Many believe that the word “blessed” here means “happy” and that serves well for me. I am not a Greek or Hebrew scholar, but I will trust what linguistic experts say here.

Terms like “poor in spirit”, “mourn”, “the meek”, “hunger and thirst for righteousness”, “merciful”, “clean of heart”, “peacemakers”, and “persecuted” are not simply literal references. It seems to me that what Jesus was saying was that he was going to help those (and charge his followers to do the same) who had lost faith, who suffer any form of sorrow, who put others needs ahead of theirs, who show mercy to others, who strive not to be polluted by the world, who seek peace rather than confusion, and who do right even when others disagree to find happiness.

And if we are going to follow Christ’s example, then we should as well.

I wrote a post last April after the Network for Public Education convention on Raleigh entitled “Legivangelists and Others Who Praise the Lard.” In June I wrote a post entitled “Politics and the God Complex- Putting Jesus on the Ticket.” I believe that I had Vonnegut’s words streaming in my mind when I wrote them. And both pieces deal with the use of Jesus and God as validation for what has been enacted here in North Carolina under the present leadership.

If anyone on West Jones Street can convince me that suppressing the vote through a racially motivated Voter ID bill, discriminating against the LGBTQ community, cutting unemployment benefits for many who were still reeling from the great recession, denying the expansion of healthcare through Medicaid, and allowing for people to drink polluted water, drawing election districts to deny people’s democratic voices, and allowing for over 20% of our kids to live in poverty fits in with the Beatitudes, then I will gladly withdraw this post.

It seems that in those instances it was more about the “Me”atitudes rather than the Beatitudes.

Dr. Martin Luther King, Jr. once said, “It is appalling that the most segregated hour of Christian America is eleven o’clock on Sunday morning.”

Is that still true? I am not asking it as a rhetorical question.

If I had a picture of every lawmaker in Raleigh who championed, sponsored, and voted for the aforementioned pieces of legislature, I think I might have the most homogenous looking group of lawmakers I have seen in a while.

I wonder what Billy Pilgrim would have said about that. Actually, I think I do.

RIP Kurt Vonnegut. Rather, please keep talking to us.

True Human Resources: People Make Schools Work – Ask the NCGA to Invest in Them With Your Vote in November

There are no “silver bullets” or “magic pills” when it comes to changing a school.

There is no one thing that can be done, no standard blueprint, no Harry Potter spell that can be executed that will make a struggling school turn its fortune around overnight.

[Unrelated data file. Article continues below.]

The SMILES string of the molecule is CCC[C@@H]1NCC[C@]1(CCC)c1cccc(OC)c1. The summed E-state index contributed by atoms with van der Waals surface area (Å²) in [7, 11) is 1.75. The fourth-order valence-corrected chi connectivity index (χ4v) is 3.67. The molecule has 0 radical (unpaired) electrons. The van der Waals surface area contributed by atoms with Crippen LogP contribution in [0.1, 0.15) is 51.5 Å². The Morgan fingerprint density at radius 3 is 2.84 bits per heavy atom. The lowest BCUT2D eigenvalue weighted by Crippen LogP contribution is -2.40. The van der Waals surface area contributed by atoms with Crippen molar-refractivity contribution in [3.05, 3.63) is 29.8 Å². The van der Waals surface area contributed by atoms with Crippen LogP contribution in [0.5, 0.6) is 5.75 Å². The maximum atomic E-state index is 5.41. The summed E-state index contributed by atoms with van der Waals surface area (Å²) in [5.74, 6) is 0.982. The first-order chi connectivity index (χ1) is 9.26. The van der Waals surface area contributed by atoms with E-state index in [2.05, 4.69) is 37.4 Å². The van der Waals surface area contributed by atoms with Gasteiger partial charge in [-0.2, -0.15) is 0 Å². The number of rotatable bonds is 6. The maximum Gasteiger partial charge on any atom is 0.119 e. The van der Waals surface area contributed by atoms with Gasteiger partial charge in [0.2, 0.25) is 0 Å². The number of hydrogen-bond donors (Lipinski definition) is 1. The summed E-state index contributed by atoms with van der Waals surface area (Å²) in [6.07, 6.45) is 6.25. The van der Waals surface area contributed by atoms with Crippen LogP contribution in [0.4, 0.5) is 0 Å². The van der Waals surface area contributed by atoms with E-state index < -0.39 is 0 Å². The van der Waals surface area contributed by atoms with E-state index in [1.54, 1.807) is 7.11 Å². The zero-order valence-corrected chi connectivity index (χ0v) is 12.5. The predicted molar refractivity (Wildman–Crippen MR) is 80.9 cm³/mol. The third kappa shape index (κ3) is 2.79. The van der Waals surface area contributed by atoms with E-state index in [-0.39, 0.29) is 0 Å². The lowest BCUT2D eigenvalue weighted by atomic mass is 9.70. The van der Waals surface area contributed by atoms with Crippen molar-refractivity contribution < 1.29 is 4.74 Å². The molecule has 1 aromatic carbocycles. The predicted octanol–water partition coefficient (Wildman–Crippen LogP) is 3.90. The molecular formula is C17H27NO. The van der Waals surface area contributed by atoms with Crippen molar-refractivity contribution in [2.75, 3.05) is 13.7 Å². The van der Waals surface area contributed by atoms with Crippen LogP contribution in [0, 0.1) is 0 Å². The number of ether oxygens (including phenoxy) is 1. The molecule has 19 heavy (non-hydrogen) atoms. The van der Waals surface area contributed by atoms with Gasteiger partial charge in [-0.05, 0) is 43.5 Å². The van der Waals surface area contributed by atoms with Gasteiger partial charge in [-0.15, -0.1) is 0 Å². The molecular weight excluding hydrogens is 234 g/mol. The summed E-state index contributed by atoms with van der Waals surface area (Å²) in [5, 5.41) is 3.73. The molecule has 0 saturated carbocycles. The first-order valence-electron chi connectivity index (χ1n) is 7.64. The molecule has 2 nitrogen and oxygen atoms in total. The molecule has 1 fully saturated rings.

Rather, transforming schools is a process – one that has to have the investment of all people involved: administrators, teachers, staff, and students.

That process is rooted in school culture.

Culture – noun  cul·ture  \ ˈkəl-chər \ :t he set of shared attitudes, values, goals, and practices that characterizes an institution or organization (merriam-webster.com)

That definition suggests multiple variables: “attitudes,” “values,” “goals,” and “practices.” They are “shared,” clearly outlined, nurtured, practiced, modeled, and embraced.

culture

Most schools have one principal and perhaps multiple assistant principals who can set a tone and attitude for the school. But the most effective school administrators are the ones who do not see teachers as an extension of authority or executors of mandates.

Those same effective school administrators look to remove obstacles for teachers so that they can do what they do best: teach and help students. In fact, those same school leaders view everyone who helps to provide students with a safe-learning atmosphere and helps students achieve as being just as vital.

Think of those who serve vital roles:

  • Teacher Assistants
  • Administrative Assistants
  • Guidance Counselors
  • Media Coordinators
  • Psychologists
  • Therapists – speech, occupational, physical
  • Social Workers
  • Test Coordinators
  • JROTC Coordinators
  • Curriculum Specialists
  • Community Coaches
  • Registrars
  • Data Control
  • Janitors
  • Maintenance
  • Bus Drivers
  • Food Services
  • SRO
  • Crossing Guard
  • Nurses
  • Career Development Coordinators
  • PTSA
  • Volunteers

Those leaders value the human capital. The most effective school administrators view teachers and all staff as the very foundation of what makes a positive school culture.

In today’s data-driven world and over-reliance on bottom lines, it is easy to judge schools by a series of standardized, yet nebulous measurements such as ACT scores, EOCT proficiency rates, or even EVAAS projections. To say that those measures do not have any merit is not the point. They do, but to a smaller degree than other variables, ones fostered by school culture.